This one is not strictly true. The mild cookiebiter can still hear it, but unfortunately they can’t always tell what it is. Vocals do not exist if there’s a tambourine or a heavy bass beat going on anywhere. Forget joining the Salvation Army choir if you’re a cookiebiter.

4 Loose change

People don’t understand hearing loss generally, and it is a sad fact of life that the cookiebiter or reverse sloper who demonstrates a superpower ability to hear loose change chinking a mile off will be treated with incredulity when they ask for people with low voices to speak up a bit from two feet away.

5 Pump up the volume

But don’t pump it up too far, tellies and hearing aids seem to go from too quiet to too loud in only one notch. Male partners of deifies are doomed to constant requests for volume changes if they refuse to relinquish control of the tv remote. Serves them right.

6 Listen to the bells

Ah, Tinnitus. The ultimate irony to be able to hear an annoying noise that doesn’t even exist, with the added blow that the batteries never run out.

7 Standing at the threshold

My ENT consultant tried to illuminate my prognosis with the interesting analogy that my hearing thresholds were like a creaking gate, just waiting to fall off its hinges. “I’m afraid you just never know when it’s going to eventually fall off, Mrs Dancer”, he said cheerfully with a shrug of the shoulders. Hopefully my gate won’t fall off for a while.

8 Music sounds better with you

Well, it does… and it doesn’t. Ah, hearing aids and music. They tease you by letting you know what you’ve been missing, and then selectively mangle your tunes. Once they’re set up correctly, though, they’re wonderful. Your piano will sound like you’re right next to it when you’re playing, rather than in the next room.

9 Can’t you hear me knocking

Wood sounds are now spectacularly audible through the hearing aids, but so is the previously inaudible traffic noise coming through the open window, so you’ll still need to be either very patient or very assertive when knocking on my office door. I often find extremely patient and unassertive students lifting a badly bruised knuckle to the door when I open it to go out and fill up the kettle. Best policy is to jangle some loose change or rustle a bag of crisps to get my attention instead. Some people like to just barge in, but you can give a cookiebiter a heart attack that way if their back’s turned.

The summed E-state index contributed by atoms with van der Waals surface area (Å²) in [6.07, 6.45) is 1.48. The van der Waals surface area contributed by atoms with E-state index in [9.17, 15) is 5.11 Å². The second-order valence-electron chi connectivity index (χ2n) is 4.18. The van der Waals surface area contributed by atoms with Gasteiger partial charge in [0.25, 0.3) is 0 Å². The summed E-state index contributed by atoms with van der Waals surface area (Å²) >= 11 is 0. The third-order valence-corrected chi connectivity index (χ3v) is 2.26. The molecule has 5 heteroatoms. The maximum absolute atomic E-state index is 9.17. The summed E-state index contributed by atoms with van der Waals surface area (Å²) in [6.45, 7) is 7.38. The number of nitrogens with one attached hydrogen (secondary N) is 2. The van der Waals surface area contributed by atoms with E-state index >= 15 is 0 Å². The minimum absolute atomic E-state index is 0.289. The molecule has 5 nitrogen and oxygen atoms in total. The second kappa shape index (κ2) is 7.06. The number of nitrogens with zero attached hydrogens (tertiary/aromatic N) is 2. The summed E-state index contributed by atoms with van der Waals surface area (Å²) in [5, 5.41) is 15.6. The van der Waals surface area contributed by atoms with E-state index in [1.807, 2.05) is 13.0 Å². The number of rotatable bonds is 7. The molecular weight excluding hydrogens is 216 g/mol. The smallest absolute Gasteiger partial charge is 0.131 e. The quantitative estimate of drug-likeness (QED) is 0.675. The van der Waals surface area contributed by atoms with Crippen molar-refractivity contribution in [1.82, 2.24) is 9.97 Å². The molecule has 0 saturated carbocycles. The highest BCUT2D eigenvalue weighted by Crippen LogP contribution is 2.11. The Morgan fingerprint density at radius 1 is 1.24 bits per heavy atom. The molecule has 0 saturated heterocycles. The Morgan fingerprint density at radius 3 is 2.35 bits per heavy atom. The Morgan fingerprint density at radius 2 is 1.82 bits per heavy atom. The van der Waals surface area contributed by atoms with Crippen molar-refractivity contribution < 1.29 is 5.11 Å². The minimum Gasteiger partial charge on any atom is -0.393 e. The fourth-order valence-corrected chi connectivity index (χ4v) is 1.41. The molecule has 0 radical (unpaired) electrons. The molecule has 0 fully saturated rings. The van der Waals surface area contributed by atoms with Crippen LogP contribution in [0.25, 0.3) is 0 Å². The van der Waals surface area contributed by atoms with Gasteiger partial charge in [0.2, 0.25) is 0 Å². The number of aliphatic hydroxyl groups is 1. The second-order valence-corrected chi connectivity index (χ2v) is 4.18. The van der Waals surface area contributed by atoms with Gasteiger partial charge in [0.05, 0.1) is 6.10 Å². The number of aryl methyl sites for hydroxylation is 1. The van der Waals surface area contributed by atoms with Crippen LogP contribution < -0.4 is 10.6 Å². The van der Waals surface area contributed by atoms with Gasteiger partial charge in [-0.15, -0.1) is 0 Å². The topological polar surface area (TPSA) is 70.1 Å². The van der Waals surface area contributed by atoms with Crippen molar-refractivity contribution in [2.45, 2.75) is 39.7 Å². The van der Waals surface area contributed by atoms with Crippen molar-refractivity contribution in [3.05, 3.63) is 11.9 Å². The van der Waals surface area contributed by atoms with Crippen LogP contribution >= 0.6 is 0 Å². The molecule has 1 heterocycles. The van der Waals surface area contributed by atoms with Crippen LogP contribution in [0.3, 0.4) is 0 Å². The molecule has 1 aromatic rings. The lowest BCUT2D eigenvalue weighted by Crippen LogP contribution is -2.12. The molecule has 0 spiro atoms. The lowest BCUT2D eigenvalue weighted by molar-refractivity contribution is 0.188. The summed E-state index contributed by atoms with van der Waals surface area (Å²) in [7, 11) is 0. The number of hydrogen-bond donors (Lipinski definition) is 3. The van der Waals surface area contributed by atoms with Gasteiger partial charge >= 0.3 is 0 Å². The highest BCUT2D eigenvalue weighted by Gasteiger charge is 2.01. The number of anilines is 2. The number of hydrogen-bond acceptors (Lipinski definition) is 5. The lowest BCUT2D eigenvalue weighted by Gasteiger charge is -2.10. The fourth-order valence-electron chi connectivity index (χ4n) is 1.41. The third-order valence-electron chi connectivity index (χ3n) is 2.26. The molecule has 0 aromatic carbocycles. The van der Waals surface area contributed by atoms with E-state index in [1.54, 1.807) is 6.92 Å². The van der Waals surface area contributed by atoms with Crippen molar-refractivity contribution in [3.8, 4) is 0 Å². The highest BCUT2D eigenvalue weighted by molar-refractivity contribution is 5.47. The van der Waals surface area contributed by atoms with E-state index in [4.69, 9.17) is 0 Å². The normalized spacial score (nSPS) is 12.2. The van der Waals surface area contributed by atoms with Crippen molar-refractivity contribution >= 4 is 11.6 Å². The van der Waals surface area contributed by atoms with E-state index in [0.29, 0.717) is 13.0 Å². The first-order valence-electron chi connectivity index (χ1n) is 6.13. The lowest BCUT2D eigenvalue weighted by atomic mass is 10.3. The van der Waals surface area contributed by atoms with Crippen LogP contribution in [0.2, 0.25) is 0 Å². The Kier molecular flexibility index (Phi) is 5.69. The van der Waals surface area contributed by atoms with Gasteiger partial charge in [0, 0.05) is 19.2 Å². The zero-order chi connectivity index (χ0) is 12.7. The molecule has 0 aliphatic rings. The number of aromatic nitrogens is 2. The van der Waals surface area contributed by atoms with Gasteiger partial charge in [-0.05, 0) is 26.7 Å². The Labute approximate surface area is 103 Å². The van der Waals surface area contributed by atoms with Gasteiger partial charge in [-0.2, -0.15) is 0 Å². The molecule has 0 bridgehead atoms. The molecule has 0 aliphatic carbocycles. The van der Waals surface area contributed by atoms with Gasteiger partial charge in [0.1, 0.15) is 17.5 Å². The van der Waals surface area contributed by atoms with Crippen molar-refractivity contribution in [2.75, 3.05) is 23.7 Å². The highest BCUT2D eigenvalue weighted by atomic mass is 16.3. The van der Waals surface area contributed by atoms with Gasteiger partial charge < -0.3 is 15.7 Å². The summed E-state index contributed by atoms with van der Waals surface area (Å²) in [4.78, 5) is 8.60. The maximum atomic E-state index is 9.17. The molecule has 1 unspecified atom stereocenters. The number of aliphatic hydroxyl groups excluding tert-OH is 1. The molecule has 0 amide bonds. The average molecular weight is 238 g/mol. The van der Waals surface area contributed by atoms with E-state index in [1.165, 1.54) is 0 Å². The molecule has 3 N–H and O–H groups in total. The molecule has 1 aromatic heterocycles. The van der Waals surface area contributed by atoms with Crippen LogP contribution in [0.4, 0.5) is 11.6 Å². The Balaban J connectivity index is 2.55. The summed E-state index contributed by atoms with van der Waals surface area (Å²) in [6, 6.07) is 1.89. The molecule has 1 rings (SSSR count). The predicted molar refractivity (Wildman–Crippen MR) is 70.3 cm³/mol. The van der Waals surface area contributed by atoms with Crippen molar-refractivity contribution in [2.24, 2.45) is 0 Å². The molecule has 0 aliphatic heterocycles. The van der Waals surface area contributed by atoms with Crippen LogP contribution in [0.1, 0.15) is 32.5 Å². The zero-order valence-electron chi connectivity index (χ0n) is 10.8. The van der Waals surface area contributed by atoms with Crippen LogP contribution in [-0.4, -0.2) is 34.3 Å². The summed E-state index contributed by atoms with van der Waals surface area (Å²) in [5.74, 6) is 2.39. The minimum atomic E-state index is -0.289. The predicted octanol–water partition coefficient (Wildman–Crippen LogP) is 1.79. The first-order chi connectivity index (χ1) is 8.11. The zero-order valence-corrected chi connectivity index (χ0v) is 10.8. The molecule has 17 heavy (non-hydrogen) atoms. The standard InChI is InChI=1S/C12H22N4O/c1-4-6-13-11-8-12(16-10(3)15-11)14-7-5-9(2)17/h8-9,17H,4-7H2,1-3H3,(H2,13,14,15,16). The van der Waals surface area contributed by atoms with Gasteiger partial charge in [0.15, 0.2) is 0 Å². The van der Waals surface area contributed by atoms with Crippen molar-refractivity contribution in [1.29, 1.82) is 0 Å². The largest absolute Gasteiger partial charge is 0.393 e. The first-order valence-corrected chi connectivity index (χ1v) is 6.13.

10 Listen to what the man said 

But you’ll need to keep reminding him to speak up and to stop covering his mouth with his wine glass first. Since the cookiebiter generally finds low pitched male voices less audible than female voices, the ideal audiometric situation for the ageing couple is for the cookiebiter to be female. That way, once presbycusis kicks in, he won’t be able to hear your higher pitched tones either, and will finally understand why you keep asking him to lower his wine glass from his face. Sadly, getting him to comply is another matter.

11 Read my lips

In a spectacular triumph of hope over experience, the spouse still attempts bedtime conversation with me, after I’ve taken my glasses off and his lips have vanished. It can be very frustrating for him.

12 Ears of tin 

Naturally, this is an insult, they’re not made of tin at all. Cookie Bite ears are actually made of cloth.

13 The hissing of summer lawns

And hearing aid circuit noise. Perfect listening for the cookiebiter with a pair of hissing NHS Danalogic i-FIT 71s. Wish I’d known about this track a couple of months ago.

14 Music for dogs

And cookiebiters. Better still, cookiebiters with dogs. Poor old Lou got ridiculed for his high-pitched concert aimed at canines a couple of years ago. If only he’d realised, he could have widened his target audience and filled the empty seats with cookiebiters and reverse slopers.

15 I beeped when I shoulda bopped

There’s always loadsa unwanted beeping going on when hearing aids decide to enter a tuneless and prolonged duet with the microwave, etc, but this track actually references the cookiebiter’s decreased ability to hear vowels, the loudest components of speech. I don’t know what Cab Calloway was up to when he transposed his vowels in the song, but it sounds painful.

 16 Tears on the telephone

If you suspect a loved one or colleague might have a hearing loss even though they’ve passed the online hearing tests with flying colours, just monitor their mobile phone usage. I bought a new one 6 months ago, and I’ve not had to charge it up even once. Or pass them a phone mid-call, after saying loudly to the caller “I’ll just put you on to my colleague, she’s the expert on that.” If they suddenly faint, suspect hearing loss.

For The Birds…And Cookiebiters

One of the benefits of being a mildly bitten cookie biter with respectable high frequency thresholds, is that I can lie in bed of a morning and still hear the birds tweeting merrily in the park, even while the wondrous Oticons are sound asleep on the bedside table. I have always taken this for granted, but now I appreciate just how lucky I am. So much so that, lately, I have been seized by a sudden urge to identify what birds are responsible for what songs, before the onset of presbycusis silences the tweeters, along with my uncanny ability to hear loose change rattling in someone’s pocket three miles away.

After studying the RSPB library of birdsongs in enjoyable detail, I now know that the trees of Queen’s Park are full of invisible blackbirds, sparrows and tits. I already knew about the urban magpies because from May onwards, you can hear the distinctive sound of them kicking over bins in the back lanes and erecting scaffolding to build their nests. What struck me was that all of the bird calls I recognised on the recordings evoked instant memories of places, and invariably nice ones, which is probably one part of why listening to birdsong is so relaxing. Long may it continue.